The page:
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Trade and Technology in Soviet-Western Relations Review

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It is always a fascinating thing to read books about the Soviet Union during its last decades, from a time when there was no apparent perception among foreign observers that collapse was imminent. It shows that tremendous and extensive knowledge of the Soviet Union provided no real ability to understand the seismic shifts in Soviet society, to recognize the weaknesses that plagued it and would ultimately drag it down;

This is however, not for lack of quite good systemic and specific analysis in Philip Hansons’s book Trade and Technology in Soviet-Western Relations. Hanson does a very good job of attempting to a give a general statistical picture of Western technology imports’ impact upon the Soviet growth rate (estimating that it added perhaps another half a percentage point of growth Soviet industrial growth rates), and specific examples of the implementation of Western tech, such as the Kamaz auto plant. Great as part of this is its analysis of the performance of Western technology in the USSR and how it related to the rest of the Soviet economy and development.

The KAMAZ truck plant was an excellent example of a full-scale Soviet importation of Western technology to build a massive automobile factory

The KAMAZ truck plant was an excellent example of a full-scale Soviet importation of Western technology to build a massive automobile factory

Thus it is able to cogently show the Soviet strengths and weakness in their development model, with its relatively effective development of new plants, but its problems for technological updating and improvements, as well as somewhat lower productivity on even Western-imported plants. And despite the sheer size of the Soviet research and development sector, the largest in the world, it proved less capable than the West at being able to put its theoretical development into practical use. There are some simarities to this in the West, such as the tendency of some universities to prefer theoretical reserch over practical implementation (not that this is necessarily a bad thing in of itself, but it has the result of making the research less directly useful and capable of being applied to the broader economy), and the problems of effectively transferring knowledge, but it was magnified in the Soviet system. Technological imports could help to overcome this, but in areas like the chemical industry they also ran the risk of prompting the Soviet research and development sector to fail to itself develop to the extent of being able to overcome this shortfall itself.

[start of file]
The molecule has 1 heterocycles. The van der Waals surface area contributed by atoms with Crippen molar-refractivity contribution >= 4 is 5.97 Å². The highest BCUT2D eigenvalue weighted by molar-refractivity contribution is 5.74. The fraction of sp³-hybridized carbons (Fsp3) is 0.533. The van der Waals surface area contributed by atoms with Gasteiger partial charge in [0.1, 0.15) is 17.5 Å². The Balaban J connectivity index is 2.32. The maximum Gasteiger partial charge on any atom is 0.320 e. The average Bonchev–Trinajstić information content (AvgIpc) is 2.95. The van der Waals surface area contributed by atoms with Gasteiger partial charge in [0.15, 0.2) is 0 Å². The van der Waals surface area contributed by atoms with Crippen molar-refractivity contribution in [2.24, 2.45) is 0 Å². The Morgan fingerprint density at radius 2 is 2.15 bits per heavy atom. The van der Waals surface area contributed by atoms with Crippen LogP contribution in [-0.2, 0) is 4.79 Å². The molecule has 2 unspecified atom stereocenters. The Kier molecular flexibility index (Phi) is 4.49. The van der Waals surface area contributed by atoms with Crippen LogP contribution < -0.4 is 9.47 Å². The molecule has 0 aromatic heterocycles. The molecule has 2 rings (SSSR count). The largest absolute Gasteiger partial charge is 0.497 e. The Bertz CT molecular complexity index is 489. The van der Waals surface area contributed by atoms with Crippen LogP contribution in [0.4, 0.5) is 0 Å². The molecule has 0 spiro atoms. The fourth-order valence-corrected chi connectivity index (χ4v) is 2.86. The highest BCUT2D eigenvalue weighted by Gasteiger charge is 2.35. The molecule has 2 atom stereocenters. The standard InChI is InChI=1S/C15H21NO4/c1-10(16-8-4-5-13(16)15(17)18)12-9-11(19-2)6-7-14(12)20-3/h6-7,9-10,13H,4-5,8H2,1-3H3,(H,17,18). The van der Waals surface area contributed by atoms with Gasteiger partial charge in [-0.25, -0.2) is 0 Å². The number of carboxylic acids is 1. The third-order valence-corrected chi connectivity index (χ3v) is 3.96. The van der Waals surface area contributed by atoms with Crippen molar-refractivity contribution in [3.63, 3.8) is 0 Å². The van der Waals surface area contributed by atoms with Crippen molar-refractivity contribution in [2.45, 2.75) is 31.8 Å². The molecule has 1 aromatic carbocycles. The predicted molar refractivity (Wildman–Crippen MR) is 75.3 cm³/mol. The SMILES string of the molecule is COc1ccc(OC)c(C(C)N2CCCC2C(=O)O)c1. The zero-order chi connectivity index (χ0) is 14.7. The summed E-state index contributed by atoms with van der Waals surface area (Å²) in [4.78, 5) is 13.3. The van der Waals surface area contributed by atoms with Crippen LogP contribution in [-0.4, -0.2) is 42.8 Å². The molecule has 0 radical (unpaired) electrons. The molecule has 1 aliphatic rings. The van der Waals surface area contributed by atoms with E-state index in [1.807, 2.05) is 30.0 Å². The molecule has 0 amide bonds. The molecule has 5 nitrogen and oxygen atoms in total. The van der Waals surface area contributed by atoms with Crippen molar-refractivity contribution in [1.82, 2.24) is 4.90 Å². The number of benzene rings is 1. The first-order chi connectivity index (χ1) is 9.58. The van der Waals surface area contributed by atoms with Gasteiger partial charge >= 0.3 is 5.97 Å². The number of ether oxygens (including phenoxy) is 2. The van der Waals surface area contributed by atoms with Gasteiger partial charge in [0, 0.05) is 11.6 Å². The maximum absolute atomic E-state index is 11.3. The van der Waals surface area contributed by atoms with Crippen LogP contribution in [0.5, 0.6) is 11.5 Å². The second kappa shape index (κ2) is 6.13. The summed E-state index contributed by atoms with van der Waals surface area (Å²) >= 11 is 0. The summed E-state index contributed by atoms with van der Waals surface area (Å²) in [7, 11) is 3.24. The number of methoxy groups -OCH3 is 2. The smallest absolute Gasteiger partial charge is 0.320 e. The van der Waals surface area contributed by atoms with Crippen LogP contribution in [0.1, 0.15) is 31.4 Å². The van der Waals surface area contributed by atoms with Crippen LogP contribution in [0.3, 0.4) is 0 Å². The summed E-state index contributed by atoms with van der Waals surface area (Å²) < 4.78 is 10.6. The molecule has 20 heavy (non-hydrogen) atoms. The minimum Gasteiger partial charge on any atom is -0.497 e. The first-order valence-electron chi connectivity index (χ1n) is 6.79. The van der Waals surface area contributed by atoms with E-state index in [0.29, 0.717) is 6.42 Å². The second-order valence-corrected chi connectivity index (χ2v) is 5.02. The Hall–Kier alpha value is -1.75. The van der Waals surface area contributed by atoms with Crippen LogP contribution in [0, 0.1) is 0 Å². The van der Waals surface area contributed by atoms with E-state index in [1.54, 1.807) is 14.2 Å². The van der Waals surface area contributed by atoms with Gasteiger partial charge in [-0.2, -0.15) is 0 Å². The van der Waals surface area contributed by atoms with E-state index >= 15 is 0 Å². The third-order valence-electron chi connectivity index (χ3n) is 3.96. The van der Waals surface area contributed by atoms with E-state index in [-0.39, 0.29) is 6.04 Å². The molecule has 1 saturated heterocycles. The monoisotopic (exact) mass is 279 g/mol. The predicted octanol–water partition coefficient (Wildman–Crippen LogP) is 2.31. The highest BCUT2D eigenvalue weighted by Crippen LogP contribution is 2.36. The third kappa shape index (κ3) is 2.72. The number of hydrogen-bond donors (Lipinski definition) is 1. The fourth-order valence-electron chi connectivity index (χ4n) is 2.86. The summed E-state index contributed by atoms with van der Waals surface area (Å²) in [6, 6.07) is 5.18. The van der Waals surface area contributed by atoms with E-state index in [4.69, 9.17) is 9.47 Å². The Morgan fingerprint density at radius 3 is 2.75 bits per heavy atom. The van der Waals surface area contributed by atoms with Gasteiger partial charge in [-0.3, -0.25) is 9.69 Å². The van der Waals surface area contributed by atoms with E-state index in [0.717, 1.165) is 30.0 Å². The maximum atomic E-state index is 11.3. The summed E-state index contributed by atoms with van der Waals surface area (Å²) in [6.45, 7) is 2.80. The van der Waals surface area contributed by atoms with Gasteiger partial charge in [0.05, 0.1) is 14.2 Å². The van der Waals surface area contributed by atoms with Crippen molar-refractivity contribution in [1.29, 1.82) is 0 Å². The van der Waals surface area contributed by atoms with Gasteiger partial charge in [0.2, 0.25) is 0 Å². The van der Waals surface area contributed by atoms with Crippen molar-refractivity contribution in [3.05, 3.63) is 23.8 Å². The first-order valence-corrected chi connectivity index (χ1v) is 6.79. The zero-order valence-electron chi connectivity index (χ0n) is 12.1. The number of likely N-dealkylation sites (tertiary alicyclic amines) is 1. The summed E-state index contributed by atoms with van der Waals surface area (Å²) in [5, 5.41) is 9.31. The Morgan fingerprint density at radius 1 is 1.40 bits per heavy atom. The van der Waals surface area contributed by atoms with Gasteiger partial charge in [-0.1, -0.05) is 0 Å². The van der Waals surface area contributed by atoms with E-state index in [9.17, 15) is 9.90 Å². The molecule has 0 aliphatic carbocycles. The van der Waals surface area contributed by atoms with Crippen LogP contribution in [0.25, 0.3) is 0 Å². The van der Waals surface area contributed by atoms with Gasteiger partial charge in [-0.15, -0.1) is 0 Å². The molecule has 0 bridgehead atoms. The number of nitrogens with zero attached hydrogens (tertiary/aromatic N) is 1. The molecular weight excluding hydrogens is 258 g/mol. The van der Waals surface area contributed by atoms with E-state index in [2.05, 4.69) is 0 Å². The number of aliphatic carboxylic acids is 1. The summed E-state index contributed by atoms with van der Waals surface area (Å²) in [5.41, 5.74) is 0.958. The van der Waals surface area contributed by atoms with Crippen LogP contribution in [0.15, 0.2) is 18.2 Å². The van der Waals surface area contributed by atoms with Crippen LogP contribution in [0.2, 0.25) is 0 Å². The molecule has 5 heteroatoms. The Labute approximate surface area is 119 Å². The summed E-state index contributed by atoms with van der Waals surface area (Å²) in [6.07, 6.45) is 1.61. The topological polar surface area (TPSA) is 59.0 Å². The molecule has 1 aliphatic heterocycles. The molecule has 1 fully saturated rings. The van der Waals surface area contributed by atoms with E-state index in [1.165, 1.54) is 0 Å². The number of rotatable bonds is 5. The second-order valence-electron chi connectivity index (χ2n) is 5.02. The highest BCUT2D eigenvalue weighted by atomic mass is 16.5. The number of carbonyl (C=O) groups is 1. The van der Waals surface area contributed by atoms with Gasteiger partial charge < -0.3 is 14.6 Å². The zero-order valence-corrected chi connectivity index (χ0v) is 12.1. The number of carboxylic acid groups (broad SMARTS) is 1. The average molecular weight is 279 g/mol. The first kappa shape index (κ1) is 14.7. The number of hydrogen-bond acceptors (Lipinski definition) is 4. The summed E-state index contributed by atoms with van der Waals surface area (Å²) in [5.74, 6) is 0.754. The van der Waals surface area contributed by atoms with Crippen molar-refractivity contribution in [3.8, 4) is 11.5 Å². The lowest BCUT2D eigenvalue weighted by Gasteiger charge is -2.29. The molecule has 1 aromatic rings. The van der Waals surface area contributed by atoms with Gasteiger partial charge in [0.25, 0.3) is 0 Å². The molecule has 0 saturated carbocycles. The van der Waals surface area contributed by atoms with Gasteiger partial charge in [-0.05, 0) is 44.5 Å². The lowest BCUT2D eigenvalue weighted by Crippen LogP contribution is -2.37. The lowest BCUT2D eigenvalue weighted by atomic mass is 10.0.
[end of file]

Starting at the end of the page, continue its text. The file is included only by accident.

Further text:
Another good part is showing how the dynamics of importation occurred. Although the Soviet Union may have been a centrally planned and administrated economy, and in a macro-economic sense the importation of Western technology made sense, the Soviet economy with its host of bureaux competing for valuable resources and foreign exchange, was never so straightforward as to have just this element to explain its importation of technology.By contrast, there were various logics at work, such as the different dynamics of the import of foreign goods, where g reater control could be exercised over arrival times and greater quality assured compared to domestic sources. Thus, despite a theoretical macro-economics preference for restricted foreign imports in a planned economy, it could sometimes display incentives to outright favor foreign imports - beyond the previously mentioned preferences for foreign imports over domestic products in areas such as the chemical industry. In its most extreme version, this could lead to a “Not invented there” syndrom to replace “not invented here.”

While an economic book is hardly literary, AUTHOR has managed to make the work reasonably readable for a broader audience while simultaneously providing the documentation and economic calculation scribbles for those interested. But his written elements are perfectly capable of being udnerstood by the layman and presenting his thesis. It also has a solid relevance, both at the time and even today, through its arguments and discussion about what the Western response to Soviet technology imports could and should have been. While the Soviet Union has fallen for decades by now, and the nature of the international economy has greatly changed, this book also provides examples of how the Chinese importation and management of Western technology could be dealt with. In this, it has a continued relevance to the present.


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